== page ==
Yet again the importance of regional integration and the challenges raised with regional travel were among the talking points when regional leaders and stakeholders gathered here in Barbados this week for a series of events.
There is perhaps no bigger advocate for finding solutions to those problems than Prime Minister Mia Amor Mottley, who holds lead responsibility among CARICOM Heads for the implementation of the CARICOM Single Market and Economy. Since coming to office, she hit the ground running, preaching to all and sundry of the need for the region to unite – to fast track regional integration and better facilitate intra-regional travel. To some she may sound like a broken record and more work will have to be done to get those persons on board, but there are others who truly understand that there is strength in numbers. If we are to ever see this elusive concept finally come to fruition, they must help to spread the message far and wide, for if we continue to fail at getting a proper grasp on integration, it will be to the further detriment of our region.
Face it, we have simply paid lip service to the integration movement, and done just the bare minimum to really come together as one, sending many studies that have been done to file 13. But as small island developing states who share a common geographical space, it is in our interest to join forces and work together for the benefit of each other.
Now it has been suggested that one of the reasons why the efforts to integrate have failed, is because they have been government led. What is needed is for the efforts to get the buy-in of the people and then to be advocated for by the people. If the people do not agree with, believe and internalise the precepts of regionalism, then it will not be successful.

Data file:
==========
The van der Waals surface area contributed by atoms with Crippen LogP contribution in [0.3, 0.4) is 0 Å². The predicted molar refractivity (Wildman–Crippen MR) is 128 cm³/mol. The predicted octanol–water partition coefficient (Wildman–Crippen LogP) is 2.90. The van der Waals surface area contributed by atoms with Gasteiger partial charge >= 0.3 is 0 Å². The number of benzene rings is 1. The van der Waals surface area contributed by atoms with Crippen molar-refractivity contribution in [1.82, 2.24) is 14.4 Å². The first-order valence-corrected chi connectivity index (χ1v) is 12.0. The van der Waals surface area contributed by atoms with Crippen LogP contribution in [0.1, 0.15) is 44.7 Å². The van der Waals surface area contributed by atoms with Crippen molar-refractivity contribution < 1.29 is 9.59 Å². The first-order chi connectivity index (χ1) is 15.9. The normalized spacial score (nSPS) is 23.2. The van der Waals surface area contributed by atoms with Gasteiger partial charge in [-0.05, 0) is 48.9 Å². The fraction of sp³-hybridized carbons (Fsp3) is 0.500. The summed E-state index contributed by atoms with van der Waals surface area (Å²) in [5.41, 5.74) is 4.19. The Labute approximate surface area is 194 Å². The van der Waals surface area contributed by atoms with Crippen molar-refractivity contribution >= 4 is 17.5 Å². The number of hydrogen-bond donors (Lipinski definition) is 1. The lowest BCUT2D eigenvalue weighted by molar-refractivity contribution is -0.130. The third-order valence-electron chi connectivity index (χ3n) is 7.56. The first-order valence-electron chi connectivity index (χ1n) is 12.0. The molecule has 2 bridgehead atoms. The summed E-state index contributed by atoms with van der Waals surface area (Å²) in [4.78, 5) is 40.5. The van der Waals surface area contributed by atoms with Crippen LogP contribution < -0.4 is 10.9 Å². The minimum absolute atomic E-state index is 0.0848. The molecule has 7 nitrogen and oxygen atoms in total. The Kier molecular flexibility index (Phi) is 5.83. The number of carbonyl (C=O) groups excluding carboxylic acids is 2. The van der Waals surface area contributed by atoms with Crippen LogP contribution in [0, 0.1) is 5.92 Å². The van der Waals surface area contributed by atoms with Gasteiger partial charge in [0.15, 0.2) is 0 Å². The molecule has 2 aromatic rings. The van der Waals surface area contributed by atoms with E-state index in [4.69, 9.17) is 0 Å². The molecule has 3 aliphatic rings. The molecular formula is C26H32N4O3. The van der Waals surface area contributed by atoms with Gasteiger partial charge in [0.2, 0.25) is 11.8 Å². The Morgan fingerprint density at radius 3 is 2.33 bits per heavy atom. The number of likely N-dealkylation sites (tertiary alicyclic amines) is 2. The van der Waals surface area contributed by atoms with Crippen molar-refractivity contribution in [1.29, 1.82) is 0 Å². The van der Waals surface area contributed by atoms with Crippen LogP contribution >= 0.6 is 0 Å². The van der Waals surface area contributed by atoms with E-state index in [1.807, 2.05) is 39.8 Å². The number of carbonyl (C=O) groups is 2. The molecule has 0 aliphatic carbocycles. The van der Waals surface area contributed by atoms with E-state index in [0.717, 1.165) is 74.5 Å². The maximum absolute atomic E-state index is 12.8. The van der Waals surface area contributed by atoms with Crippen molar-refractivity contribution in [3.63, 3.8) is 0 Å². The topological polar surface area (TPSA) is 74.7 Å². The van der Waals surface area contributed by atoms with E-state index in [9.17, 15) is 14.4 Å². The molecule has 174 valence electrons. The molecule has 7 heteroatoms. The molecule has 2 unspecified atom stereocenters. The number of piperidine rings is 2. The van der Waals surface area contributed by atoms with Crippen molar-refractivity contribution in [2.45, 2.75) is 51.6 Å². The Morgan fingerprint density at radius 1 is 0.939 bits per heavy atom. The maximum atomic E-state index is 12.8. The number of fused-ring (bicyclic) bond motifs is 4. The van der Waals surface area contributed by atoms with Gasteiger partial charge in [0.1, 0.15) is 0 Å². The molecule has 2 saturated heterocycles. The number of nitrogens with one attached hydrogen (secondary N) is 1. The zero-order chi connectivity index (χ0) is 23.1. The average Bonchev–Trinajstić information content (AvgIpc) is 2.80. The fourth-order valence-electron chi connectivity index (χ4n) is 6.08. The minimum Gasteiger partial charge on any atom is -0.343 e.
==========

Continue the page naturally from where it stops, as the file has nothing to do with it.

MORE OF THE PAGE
The fact is there is much insularity within the Caribbean, which has bred xenophobia. But we are all one – all that really separates us is the ocean between us. Regional heads talk about coming together, but there are some not willing to open their doors so far as the free movement of persons is concerned – but you cannot pick and choose when to be part of the collective.
So if we are to be successful in the regionalism thrust, we need to promote regionalism at the level of the household, explaining to them the benefits that can be achieved through full regional integration. If each and every man, woman and child can be encouraged to support the concept, then it takes root in their psyches and eventually in our countries. To help in that effort, CARICOM Day must take centre stage and be truly celebrated across in our countries, for as it stands now, the day goes by virtually unnoticed.
The fact is that few Caribbean nationals know that July 4th is CARICOM Day. Sadly, for them when they think of that date, it is the independence of the United States that comes to mind, not the signing of the Treaty of Chaguaramas which created CARICOM.
That Treaty was a defining moment in the history of the Caribbean, but much of what it was expected to achieve in many ways have not touched the average people in the Caribbean. Today, if you ask someone on the streets of Bridgetown, Kingston or any of the other capital cities of the CARICOM Member States what the Treaty of Chaguaramas is and the intended goals, it is unlikely that any of them will be able to give you a clear picture. The people need to feel that they are part of the process, including the meetings of the Heads of Government and the various arms of CARICOM – if people are brought into their confidence, then they feel part of the process and are willing to help lead the charge.